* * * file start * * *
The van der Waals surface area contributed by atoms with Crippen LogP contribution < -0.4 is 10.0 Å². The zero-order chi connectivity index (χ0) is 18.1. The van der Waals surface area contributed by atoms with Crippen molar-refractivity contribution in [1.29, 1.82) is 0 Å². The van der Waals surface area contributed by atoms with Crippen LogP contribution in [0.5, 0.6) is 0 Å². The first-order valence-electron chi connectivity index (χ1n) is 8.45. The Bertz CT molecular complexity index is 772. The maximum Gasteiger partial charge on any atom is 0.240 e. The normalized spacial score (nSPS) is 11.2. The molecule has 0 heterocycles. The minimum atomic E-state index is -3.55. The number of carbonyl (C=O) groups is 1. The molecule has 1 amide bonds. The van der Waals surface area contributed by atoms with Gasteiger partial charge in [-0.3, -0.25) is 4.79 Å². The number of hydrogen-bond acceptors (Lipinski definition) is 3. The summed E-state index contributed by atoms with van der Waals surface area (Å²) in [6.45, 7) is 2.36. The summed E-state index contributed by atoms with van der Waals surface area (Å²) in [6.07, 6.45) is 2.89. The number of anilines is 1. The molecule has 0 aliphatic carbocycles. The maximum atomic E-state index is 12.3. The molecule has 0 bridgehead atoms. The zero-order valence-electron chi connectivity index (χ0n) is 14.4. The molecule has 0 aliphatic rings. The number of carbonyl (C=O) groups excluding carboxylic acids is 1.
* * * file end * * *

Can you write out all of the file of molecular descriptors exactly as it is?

The van der Waals surface area contributed by atoms with Crippen LogP contribution < -0.4 is 10.0 Å². The zero-order chi connectivity index (χ0) is 18.1. The van der Waals surface area contributed by atoms with Crippen molar-refractivity contribution in [1.29, 1.82) is 0 Å². The van der Waals surface area contributed by atoms with Crippen LogP contribution in [0.5, 0.6) is 0 Å². The first-order valence-electron chi connectivity index (χ1n) is 8.45. The Bertz CT molecular complexity index is 772. The maximum Gasteiger partial charge on any atom is 0.240 e. The normalized spacial score (nSPS) is 11.2. The molecule has 0 heterocycles. The minimum atomic E-state index is -3.55. The number of carbonyl (C=O) groups is 1. The molecule has 1 amide bonds. The van der Waals surface area contributed by atoms with Gasteiger partial charge in [-0.3, -0.25) is 4.79 Å². The number of hydrogen-bond acceptors (Lipinski definition) is 3. The summed E-state index contributed by atoms with van der Waals surface area (Å²) in [6.45, 7) is 2.36. The summed E-state index contributed by atoms with van der Waals surface area (Å²) in [6.07, 6.45) is 2.89. The number of anilines is 1. The molecule has 0 aliphatic carbocycles. The maximum atomic E-state index is 12.3. The molecule has 0 bridgehead atoms. The zero-order valence-electron chi connectivity index (χ0n) is 14.4. The molecule has 0 aliphatic rings. The number of carbonyl (C=O) groups excluding carboxylic acids is 1.